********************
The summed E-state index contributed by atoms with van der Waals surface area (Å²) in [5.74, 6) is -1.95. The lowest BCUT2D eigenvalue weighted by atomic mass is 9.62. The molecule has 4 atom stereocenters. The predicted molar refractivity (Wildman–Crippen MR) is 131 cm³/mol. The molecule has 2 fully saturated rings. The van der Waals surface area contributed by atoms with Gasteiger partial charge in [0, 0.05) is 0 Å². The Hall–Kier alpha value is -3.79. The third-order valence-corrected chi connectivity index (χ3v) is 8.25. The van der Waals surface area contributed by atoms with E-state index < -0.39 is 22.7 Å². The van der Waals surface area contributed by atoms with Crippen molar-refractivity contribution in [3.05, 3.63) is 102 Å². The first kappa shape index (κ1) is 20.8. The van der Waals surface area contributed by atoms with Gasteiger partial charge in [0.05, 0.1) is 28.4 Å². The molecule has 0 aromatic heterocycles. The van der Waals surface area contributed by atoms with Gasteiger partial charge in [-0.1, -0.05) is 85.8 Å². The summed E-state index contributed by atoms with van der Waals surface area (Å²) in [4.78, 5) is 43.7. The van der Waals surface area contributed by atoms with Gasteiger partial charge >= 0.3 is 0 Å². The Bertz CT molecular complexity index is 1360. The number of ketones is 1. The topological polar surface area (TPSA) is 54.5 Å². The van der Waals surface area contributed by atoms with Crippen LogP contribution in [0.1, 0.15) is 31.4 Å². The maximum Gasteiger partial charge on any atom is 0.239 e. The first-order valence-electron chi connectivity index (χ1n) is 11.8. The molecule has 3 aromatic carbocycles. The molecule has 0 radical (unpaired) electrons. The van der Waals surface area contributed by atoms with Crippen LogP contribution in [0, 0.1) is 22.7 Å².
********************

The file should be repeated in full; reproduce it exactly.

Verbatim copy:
The summed E-state index contributed by atoms with van der Waals surface area (Å²) in [5.74, 6) is -1.95. The lowest BCUT2D eigenvalue weighted by atomic mass is 9.62. The molecule has 4 atom stereocenters. The predicted molar refractivity (Wildman–Crippen MR) is 131 cm³/mol. The molecule has 2 fully saturated rings. The van der Waals surface area contributed by atoms with Gasteiger partial charge in [0, 0.05) is 0 Å². The Hall–Kier alpha value is -3.79. The third-order valence-corrected chi connectivity index (χ3v) is 8.25. The van der Waals surface area contributed by atoms with E-state index < -0.39 is 22.7 Å². The van der Waals surface area contributed by atoms with Crippen molar-refractivity contribution in [3.05, 3.63) is 102 Å². The first kappa shape index (κ1) is 20.8. The van der Waals surface area contributed by atoms with Gasteiger partial charge in [0.05, 0.1) is 28.4 Å². The molecule has 0 aromatic heterocycles. The van der Waals surface area contributed by atoms with Gasteiger partial charge in [-0.1, -0.05) is 85.8 Å². The summed E-state index contributed by atoms with van der Waals surface area (Å²) in [4.78, 5) is 43.7. The van der Waals surface area contributed by atoms with Gasteiger partial charge >= 0.3 is 0 Å². The Bertz CT molecular complexity index is 1360. The number of ketones is 1. The topological polar surface area (TPSA) is 54.5 Å². The van der Waals surface area contributed by atoms with Crippen LogP contribution in [0.1, 0.15) is 31.4 Å². The maximum Gasteiger partial charge on any atom is 0.239 e. The first-order valence-electron chi connectivity index (χ1n) is 11.8. The molecule has 3 aromatic carbocycles. The molecule has 0 radical (unpaired) electrons. The van der Waals surface area contributed by atoms with Crippen LogP contribution in [0, 0.1) is 22.7 Å².